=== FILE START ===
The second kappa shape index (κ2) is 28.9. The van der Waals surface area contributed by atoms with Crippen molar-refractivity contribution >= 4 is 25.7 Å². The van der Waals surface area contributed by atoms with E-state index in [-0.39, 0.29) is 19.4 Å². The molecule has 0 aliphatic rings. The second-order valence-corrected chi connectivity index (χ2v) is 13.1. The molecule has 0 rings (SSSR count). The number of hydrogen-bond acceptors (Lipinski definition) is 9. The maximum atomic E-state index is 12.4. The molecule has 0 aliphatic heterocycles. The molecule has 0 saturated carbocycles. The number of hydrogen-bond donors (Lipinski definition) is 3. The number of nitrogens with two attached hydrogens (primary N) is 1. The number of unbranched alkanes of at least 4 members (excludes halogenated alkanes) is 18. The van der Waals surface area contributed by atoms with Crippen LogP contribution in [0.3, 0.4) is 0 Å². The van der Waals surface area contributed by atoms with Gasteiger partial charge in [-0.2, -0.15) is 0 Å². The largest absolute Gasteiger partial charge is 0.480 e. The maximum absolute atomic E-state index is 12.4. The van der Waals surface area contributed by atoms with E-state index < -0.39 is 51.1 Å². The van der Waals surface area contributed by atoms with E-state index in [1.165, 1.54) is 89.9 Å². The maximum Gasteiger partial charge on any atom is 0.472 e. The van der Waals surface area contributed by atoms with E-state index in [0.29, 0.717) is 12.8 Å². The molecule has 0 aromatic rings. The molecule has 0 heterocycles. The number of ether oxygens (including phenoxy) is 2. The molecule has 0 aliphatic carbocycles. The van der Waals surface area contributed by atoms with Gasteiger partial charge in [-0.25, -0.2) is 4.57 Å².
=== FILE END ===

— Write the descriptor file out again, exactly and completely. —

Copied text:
The second kappa shape index (κ2) is 28.9. The van der Waals surface area contributed by atoms with Crippen molar-refractivity contribution >= 4 is 25.7 Å². The van der Waals surface area contributed by atoms with E-state index in [-0.39, 0.29) is 19.4 Å². The molecule has 0 aliphatic rings. The second-order valence-corrected chi connectivity index (χ2v) is 13.1. The molecule has 0 rings (SSSR count). The number of hydrogen-bond acceptors (Lipinski definition) is 9. The maximum atomic E-state index is 12.4. The molecule has 0 aliphatic heterocycles. The molecule has 0 saturated carbocycles. The number of hydrogen-bond donors (Lipinski definition) is 3. The number of nitrogens with two attached hydrogens (primary N) is 1. The number of unbranched alkanes of at least 4 members (excludes halogenated alkanes) is 18. The van der Waals surface area contributed by atoms with Crippen LogP contribution in [0.3, 0.4) is 0 Å². The van der Waals surface area contributed by atoms with Gasteiger partial charge in [-0.2, -0.15) is 0 Å². The largest absolute Gasteiger partial charge is 0.480 e. The maximum absolute atomic E-state index is 12.4. The van der Waals surface area contributed by atoms with E-state index < -0.39 is 51.1 Å². The van der Waals surface area contributed by atoms with E-state index in [1.165, 1.54) is 89.9 Å². The maximum Gasteiger partial charge on any atom is 0.472 e. The van der Waals surface area contributed by atoms with E-state index in [0.29, 0.717) is 12.8 Å². The molecule has 0 aromatic rings. The molecule has 0 heterocycles. The number of ether oxygens (including phenoxy) is 2. The molecule has 0 aliphatic carbocycles. The van der Waals surface area contributed by atoms with Gasteiger partial charge in [-0.25, -0.2) is 4.57 Å².